The Tampa Bay Buccaneers have thrived all season in forcing turnovers, entering Week 13 with the third most takeaways in the NFL. Meanwhile, giveaways have been the Achilles' heel to an otherwise dominant San Diego Chargers offense as they have the most turnovers in the league.
Unfortunately, both trends continued on Sunday as a pair of second half picks were the turning point in the Bolts 28-21 loss to the Bucs.
Interceptions are always game changers, and as Philip Rivers often says, each has its own unique story. Although both picks were entirely different types, they were the two most critical plays on the afternoon.
"You give them seven points, and then you turn it over again down in there with the chance to tie it; you're not going to win."
The first came on 1st-and-10 from the San Diego eight-yard line with 4:32 left in the third quarter. San Diego led 14-10 as Rivers fired quickly in the direction of Tyrell Williams on a slant. Vernon Hargreaves converged on the wideout just as the ball arrived and it bounced up in the air into the waiting arms of LaVonte David. The outside linebacker ran it back 15 yards untouched to give Tampa Bay its first lead of the day.
Rivers' second interception came late in the fourth quarter, and all but sealed the win for the visitors. Down by seven with 3:04 left, the Chargers were marching looking to tie the game and send it into overtime. Facing 2nd-and-1 from the Buccaneers' 31-yard line, the Bolts took a shot for the end zone as Rivers looked for Dontrelle Inman at the goal line. Unfortunately, Keith Tandy came away with the jump ball as the pair wrestled into the end zone. Tampa Bay took over, and after a first down, was able to take a knee and come away with the victory.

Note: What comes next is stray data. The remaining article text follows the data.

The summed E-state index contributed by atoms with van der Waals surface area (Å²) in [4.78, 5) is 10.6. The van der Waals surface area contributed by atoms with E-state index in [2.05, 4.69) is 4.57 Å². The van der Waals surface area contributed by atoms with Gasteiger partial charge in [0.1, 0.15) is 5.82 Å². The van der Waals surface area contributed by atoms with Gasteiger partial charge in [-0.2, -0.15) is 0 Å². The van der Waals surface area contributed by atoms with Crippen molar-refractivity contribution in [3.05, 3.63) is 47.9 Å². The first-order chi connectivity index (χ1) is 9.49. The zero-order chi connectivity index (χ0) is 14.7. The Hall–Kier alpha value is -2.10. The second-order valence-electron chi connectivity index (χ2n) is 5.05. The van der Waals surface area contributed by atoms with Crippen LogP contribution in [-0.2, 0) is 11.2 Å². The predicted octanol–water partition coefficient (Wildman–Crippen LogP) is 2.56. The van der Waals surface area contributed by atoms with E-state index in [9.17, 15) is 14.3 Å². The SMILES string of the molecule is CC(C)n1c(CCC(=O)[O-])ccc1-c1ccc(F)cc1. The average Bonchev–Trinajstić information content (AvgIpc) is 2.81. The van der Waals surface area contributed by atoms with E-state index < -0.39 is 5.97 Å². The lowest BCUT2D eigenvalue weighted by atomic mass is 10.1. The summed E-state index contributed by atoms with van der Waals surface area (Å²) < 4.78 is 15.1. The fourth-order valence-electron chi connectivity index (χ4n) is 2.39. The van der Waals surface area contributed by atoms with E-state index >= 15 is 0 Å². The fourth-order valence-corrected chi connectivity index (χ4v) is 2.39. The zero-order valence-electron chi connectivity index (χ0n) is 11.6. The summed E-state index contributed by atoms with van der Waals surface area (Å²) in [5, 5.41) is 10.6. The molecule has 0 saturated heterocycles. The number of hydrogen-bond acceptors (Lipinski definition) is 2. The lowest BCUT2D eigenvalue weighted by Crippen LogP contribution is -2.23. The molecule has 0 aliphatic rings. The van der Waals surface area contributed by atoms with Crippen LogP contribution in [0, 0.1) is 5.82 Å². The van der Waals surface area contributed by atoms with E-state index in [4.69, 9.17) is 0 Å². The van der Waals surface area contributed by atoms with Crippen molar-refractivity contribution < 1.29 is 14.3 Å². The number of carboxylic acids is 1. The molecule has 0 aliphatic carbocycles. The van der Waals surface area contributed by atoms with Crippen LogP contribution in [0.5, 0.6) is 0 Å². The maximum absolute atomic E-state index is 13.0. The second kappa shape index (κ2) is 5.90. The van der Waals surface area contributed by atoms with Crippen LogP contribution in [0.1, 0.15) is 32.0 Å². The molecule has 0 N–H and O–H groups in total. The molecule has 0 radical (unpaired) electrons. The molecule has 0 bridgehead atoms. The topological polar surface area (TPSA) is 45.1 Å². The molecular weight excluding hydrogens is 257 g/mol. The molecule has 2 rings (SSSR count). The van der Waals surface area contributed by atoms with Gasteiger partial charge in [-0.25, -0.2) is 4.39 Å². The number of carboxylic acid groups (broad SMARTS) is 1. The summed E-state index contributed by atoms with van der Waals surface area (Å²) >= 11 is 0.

After the game, Rivers reacted to the interceptions.
"If I (get a little more air under it) it's probably incomplete," he said about the second pick. "I don't know if I had him even if I make a good throw there. The first one, that's the way it goes sometimes."
Rivers then explained how the details of each individual pick doesn't matter. What does is that both came at costly times when that absolutely can't occur.
"Every interception has a story. To me, going on and on about what happened and what I saw; it doesn't matter, really. It doesn't change any of them. You can't turn it over. You can't turn it over twice. You can't turn it over once for a touchdown, and the other one, in that situation. I could go on and on about what I saw and what I was thinking when I threw it, but it doesn't really matter."